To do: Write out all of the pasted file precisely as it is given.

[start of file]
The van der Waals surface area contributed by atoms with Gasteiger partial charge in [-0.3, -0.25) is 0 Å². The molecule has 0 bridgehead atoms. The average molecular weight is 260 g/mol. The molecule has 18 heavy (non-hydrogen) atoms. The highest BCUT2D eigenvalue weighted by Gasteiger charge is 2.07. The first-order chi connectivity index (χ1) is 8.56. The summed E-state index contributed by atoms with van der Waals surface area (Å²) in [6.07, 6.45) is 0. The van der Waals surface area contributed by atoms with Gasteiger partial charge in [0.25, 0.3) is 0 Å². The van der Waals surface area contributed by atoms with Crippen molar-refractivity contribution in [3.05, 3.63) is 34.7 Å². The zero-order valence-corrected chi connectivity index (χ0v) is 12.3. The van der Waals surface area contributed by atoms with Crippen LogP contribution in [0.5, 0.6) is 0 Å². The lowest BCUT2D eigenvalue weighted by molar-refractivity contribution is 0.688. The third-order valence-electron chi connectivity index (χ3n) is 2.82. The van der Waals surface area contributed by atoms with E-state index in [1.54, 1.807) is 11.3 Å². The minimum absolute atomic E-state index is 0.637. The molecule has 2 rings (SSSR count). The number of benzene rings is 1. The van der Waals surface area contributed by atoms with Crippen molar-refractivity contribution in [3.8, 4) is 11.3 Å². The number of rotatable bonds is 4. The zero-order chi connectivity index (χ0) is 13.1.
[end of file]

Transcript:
The van der Waals surface area contributed by atoms with Gasteiger partial charge in [-0.3, -0.25) is 0 Å². The molecule has 0 bridgehead atoms. The average molecular weight is 260 g/mol. The molecule has 18 heavy (non-hydrogen) atoms. The highest BCUT2D eigenvalue weighted by Gasteiger charge is 2.07. The first-order chi connectivity index (χ1) is 8.56. The summed E-state index contributed by atoms with van der Waals surface area (Å²) in [6.07, 6.45) is 0. The van der Waals surface area contributed by atoms with Gasteiger partial charge in [0.25, 0.3) is 0 Å². The van der Waals surface area contributed by atoms with Crippen molar-refractivity contribution in [3.05, 3.63) is 34.7 Å². The zero-order valence-corrected chi connectivity index (χ0v) is 12.3. The van der Waals surface area contributed by atoms with Crippen LogP contribution in [0.5, 0.6) is 0 Å². The lowest BCUT2D eigenvalue weighted by molar-refractivity contribution is 0.688. The third-order valence-electron chi connectivity index (χ3n) is 2.82. The van der Waals surface area contributed by atoms with E-state index in [1.54, 1.807) is 11.3 Å². The minimum absolute atomic E-state index is 0.637. The molecule has 2 rings (SSSR count). The number of benzene rings is 1. The van der Waals surface area contributed by atoms with Crippen molar-refractivity contribution in [3.8, 4) is 11.3 Å². The number of rotatable bonds is 4. The zero-order chi connectivity index (χ0) is 13.1.